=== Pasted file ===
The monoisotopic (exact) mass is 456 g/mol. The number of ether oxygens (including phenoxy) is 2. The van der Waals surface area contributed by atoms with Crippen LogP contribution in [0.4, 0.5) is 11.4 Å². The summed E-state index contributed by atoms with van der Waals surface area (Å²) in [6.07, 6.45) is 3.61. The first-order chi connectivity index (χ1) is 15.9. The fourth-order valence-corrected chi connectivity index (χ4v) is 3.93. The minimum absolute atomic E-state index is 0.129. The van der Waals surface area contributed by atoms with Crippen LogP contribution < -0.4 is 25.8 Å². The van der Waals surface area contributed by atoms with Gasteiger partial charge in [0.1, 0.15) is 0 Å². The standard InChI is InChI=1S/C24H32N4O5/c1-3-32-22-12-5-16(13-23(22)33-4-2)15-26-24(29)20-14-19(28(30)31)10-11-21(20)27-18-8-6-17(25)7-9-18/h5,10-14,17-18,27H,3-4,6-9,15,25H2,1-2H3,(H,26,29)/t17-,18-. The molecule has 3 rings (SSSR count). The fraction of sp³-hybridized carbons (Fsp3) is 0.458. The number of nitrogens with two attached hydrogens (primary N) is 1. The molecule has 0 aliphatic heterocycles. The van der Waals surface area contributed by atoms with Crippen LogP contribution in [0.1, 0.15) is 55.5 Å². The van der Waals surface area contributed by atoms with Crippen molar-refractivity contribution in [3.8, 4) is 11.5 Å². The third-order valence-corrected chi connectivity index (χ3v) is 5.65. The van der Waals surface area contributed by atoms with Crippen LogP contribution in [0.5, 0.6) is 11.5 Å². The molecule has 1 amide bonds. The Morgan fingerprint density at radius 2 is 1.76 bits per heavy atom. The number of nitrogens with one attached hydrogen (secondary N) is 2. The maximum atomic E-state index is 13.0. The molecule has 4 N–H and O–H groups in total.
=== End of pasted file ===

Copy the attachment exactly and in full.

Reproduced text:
The monoisotopic (exact) mass is 456 g/mol. The number of ether oxygens (including phenoxy) is 2. The van der Waals surface area contributed by atoms with Crippen LogP contribution in [0.4, 0.5) is 11.4 Å². The summed E-state index contributed by atoms with van der Waals surface area (Å²) in [6.07, 6.45) is 3.61. The first-order chi connectivity index (χ1) is 15.9. The fourth-order valence-corrected chi connectivity index (χ4v) is 3.93. The minimum absolute atomic E-state index is 0.129. The van der Waals surface area contributed by atoms with Crippen LogP contribution < -0.4 is 25.8 Å². The van der Waals surface area contributed by atoms with Gasteiger partial charge in [0.1, 0.15) is 0 Å². The standard InChI is InChI=1S/C24H32N4O5/c1-3-32-22-12-5-16(13-23(22)33-4-2)15-26-24(29)20-14-19(28(30)31)10-11-21(20)27-18-8-6-17(25)7-9-18/h5,10-14,17-18,27H,3-4,6-9,15,25H2,1-2H3,(H,26,29)/t17-,18-. The molecule has 3 rings (SSSR count). The fraction of sp³-hybridized carbons (Fsp3) is 0.458. The number of nitrogens with two attached hydrogens (primary N) is 1. The molecule has 0 aliphatic heterocycles. The van der Waals surface area contributed by atoms with Crippen LogP contribution in [0.1, 0.15) is 55.5 Å². The van der Waals surface area contributed by atoms with Crippen molar-refractivity contribution in [3.8, 4) is 11.5 Å². The third-order valence-corrected chi connectivity index (χ3v) is 5.65. The van der Waals surface area contributed by atoms with Crippen LogP contribution in [0.5, 0.6) is 11.5 Å². The molecule has 1 amide bonds. The Morgan fingerprint density at radius 2 is 1.76 bits per heavy atom. The number of nitrogens with one attached hydrogen (secondary N) is 2. The maximum atomic E-state index is 13.0. The molecule has 4 N–H and O–H groups in total.